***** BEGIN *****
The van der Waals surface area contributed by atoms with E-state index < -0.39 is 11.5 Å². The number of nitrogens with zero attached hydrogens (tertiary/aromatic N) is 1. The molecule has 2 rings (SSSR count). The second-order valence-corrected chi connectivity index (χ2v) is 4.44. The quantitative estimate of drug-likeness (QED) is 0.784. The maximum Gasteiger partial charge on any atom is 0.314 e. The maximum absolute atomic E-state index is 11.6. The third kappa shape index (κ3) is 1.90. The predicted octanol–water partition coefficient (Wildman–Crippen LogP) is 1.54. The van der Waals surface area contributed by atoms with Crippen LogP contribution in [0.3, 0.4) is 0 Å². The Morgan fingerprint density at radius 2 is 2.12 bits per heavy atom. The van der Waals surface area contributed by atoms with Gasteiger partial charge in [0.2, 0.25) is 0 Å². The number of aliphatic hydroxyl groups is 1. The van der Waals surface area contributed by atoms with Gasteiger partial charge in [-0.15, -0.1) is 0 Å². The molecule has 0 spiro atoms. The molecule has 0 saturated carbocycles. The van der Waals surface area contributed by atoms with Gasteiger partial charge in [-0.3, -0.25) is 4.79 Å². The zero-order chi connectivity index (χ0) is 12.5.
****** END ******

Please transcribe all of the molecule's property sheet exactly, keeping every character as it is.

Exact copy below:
The van der Waals surface area contributed by atoms with E-state index < -0.39 is 11.5 Å². The number of nitrogens with zero attached hydrogens (tertiary/aromatic N) is 1. The molecule has 2 rings (SSSR count). The second-order valence-corrected chi connectivity index (χ2v) is 4.44. The quantitative estimate of drug-likeness (QED) is 0.784. The maximum Gasteiger partial charge on any atom is 0.314 e. The maximum absolute atomic E-state index is 11.6. The third kappa shape index (κ3) is 1.90. The predicted octanol–water partition coefficient (Wildman–Crippen LogP) is 1.54. The van der Waals surface area contributed by atoms with Crippen LogP contribution in [0.3, 0.4) is 0 Å². The Morgan fingerprint density at radius 2 is 2.12 bits per heavy atom. The van der Waals surface area contributed by atoms with Gasteiger partial charge in [0.2, 0.25) is 0 Å². The number of aliphatic hydroxyl groups is 1. The van der Waals surface area contributed by atoms with Gasteiger partial charge in [-0.15, -0.1) is 0 Å². The molecule has 0 spiro atoms. The molecule has 0 saturated carbocycles. The van der Waals surface area contributed by atoms with Gasteiger partial charge in [-0.3, -0.25) is 4.79 Å². The zero-order chi connectivity index (χ0) is 12.5.